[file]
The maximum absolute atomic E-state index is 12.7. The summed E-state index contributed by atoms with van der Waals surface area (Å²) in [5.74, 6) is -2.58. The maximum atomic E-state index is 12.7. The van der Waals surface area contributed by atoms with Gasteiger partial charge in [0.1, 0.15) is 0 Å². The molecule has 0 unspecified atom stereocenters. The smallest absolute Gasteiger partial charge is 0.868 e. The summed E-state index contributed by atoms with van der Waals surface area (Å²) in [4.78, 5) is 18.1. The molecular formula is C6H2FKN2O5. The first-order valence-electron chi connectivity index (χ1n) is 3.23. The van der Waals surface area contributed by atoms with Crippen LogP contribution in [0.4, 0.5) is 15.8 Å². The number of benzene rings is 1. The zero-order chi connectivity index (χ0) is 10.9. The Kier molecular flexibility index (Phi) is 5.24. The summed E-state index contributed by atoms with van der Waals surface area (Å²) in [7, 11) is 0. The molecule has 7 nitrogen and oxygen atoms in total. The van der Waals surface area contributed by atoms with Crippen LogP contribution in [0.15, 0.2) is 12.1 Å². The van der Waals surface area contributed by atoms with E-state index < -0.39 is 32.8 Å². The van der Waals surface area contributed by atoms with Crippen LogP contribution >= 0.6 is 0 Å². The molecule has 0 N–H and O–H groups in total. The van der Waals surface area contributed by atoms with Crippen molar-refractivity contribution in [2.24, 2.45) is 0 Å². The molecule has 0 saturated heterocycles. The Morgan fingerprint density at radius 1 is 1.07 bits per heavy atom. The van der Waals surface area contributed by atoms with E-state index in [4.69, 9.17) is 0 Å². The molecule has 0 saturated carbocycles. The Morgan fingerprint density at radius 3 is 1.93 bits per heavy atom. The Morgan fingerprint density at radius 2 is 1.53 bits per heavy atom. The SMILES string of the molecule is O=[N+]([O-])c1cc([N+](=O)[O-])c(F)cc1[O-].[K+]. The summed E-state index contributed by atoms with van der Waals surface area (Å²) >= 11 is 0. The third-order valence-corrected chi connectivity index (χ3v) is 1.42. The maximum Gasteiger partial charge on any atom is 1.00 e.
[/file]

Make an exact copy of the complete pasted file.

The maximum absolute atomic E-state index is 12.7. The summed E-state index contributed by atoms with van der Waals surface area (Å²) in [5.74, 6) is -2.58. The maximum atomic E-state index is 12.7. The van der Waals surface area contributed by atoms with Gasteiger partial charge in [0.1, 0.15) is 0 Å². The molecule has 0 unspecified atom stereocenters. The smallest absolute Gasteiger partial charge is 0.868 e. The summed E-state index contributed by atoms with van der Waals surface area (Å²) in [4.78, 5) is 18.1. The molecular formula is C6H2FKN2O5. The first-order valence-electron chi connectivity index (χ1n) is 3.23. The van der Waals surface area contributed by atoms with Crippen LogP contribution in [0.4, 0.5) is 15.8 Å². The number of benzene rings is 1. The zero-order chi connectivity index (χ0) is 10.9. The Kier molecular flexibility index (Phi) is 5.24. The summed E-state index contributed by atoms with van der Waals surface area (Å²) in [7, 11) is 0. The molecule has 7 nitrogen and oxygen atoms in total. The van der Waals surface area contributed by atoms with Crippen LogP contribution in [0.15, 0.2) is 12.1 Å². The van der Waals surface area contributed by atoms with E-state index < -0.39 is 32.8 Å². The van der Waals surface area contributed by atoms with Crippen LogP contribution >= 0.6 is 0 Å². The molecule has 0 N–H and O–H groups in total. The van der Waals surface area contributed by atoms with Crippen molar-refractivity contribution in [2.24, 2.45) is 0 Å². The molecule has 0 saturated heterocycles. The Morgan fingerprint density at radius 1 is 1.07 bits per heavy atom. The van der Waals surface area contributed by atoms with E-state index in [4.69, 9.17) is 0 Å². The molecule has 0 saturated carbocycles. The Morgan fingerprint density at radius 3 is 1.93 bits per heavy atom. The Morgan fingerprint density at radius 2 is 1.53 bits per heavy atom. The SMILES string of the molecule is O=[N+]([O-])c1cc([N+](=O)[O-])c(F)cc1[O-].[K+]. The summed E-state index contributed by atoms with van der Waals surface area (Å²) >= 11 is 0. The third-order valence-corrected chi connectivity index (χ3v) is 1.42. The maximum Gasteiger partial charge on any atom is 1.00 e.